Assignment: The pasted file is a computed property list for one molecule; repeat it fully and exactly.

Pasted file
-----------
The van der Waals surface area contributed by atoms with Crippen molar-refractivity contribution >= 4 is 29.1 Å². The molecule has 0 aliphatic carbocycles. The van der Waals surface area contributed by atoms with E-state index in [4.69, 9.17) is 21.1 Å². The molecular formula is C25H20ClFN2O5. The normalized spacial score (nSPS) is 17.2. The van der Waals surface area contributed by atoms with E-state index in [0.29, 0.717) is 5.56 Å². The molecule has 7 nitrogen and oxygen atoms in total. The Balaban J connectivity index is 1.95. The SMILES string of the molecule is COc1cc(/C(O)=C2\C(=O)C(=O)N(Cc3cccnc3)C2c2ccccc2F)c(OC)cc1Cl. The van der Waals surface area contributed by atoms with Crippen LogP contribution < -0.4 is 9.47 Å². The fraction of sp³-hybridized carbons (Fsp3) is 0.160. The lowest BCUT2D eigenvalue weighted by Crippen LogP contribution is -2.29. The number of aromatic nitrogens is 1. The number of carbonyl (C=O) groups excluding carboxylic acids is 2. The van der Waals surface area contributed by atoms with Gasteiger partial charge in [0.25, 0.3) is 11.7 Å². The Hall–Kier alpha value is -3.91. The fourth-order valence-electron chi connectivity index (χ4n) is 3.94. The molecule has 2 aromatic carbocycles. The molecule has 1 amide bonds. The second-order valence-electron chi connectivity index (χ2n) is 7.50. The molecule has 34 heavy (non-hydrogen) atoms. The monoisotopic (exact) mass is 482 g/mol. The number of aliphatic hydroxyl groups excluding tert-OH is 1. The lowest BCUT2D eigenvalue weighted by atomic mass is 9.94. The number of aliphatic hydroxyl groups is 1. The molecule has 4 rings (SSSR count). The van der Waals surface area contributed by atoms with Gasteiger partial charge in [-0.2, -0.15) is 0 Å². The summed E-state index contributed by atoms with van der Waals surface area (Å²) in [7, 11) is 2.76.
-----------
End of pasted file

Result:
The van der Waals surface area contributed by atoms with Crippen molar-refractivity contribution >= 4 is 29.1 Å². The molecule has 0 aliphatic carbocycles. The van der Waals surface area contributed by atoms with E-state index in [4.69, 9.17) is 21.1 Å². The molecular formula is C25H20ClFN2O5. The normalized spacial score (nSPS) is 17.2. The van der Waals surface area contributed by atoms with E-state index in [0.29, 0.717) is 5.56 Å². The molecule has 7 nitrogen and oxygen atoms in total. The Balaban J connectivity index is 1.95. The SMILES string of the molecule is COc1cc(/C(O)=C2\C(=O)C(=O)N(Cc3cccnc3)C2c2ccccc2F)c(OC)cc1Cl. The van der Waals surface area contributed by atoms with Crippen LogP contribution < -0.4 is 9.47 Å². The fraction of sp³-hybridized carbons (Fsp3) is 0.160. The lowest BCUT2D eigenvalue weighted by Crippen LogP contribution is -2.29. The number of aromatic nitrogens is 1. The number of carbonyl (C=O) groups excluding carboxylic acids is 2. The van der Waals surface area contributed by atoms with Gasteiger partial charge in [0.25, 0.3) is 11.7 Å². The Hall–Kier alpha value is -3.91. The fourth-order valence-electron chi connectivity index (χ4n) is 3.94. The molecule has 2 aromatic carbocycles. The molecule has 1 amide bonds. The second-order valence-electron chi connectivity index (χ2n) is 7.50. The molecule has 34 heavy (non-hydrogen) atoms. The monoisotopic (exact) mass is 482 g/mol. The number of aliphatic hydroxyl groups excluding tert-OH is 1. The lowest BCUT2D eigenvalue weighted by atomic mass is 9.94. The number of aliphatic hydroxyl groups is 1. The molecule has 4 rings (SSSR count). The van der Waals surface area contributed by atoms with Gasteiger partial charge in [-0.2, -0.15) is 0 Å². The summed E-state index contributed by atoms with van der Waals surface area (Å²) in [7, 11) is 2.76.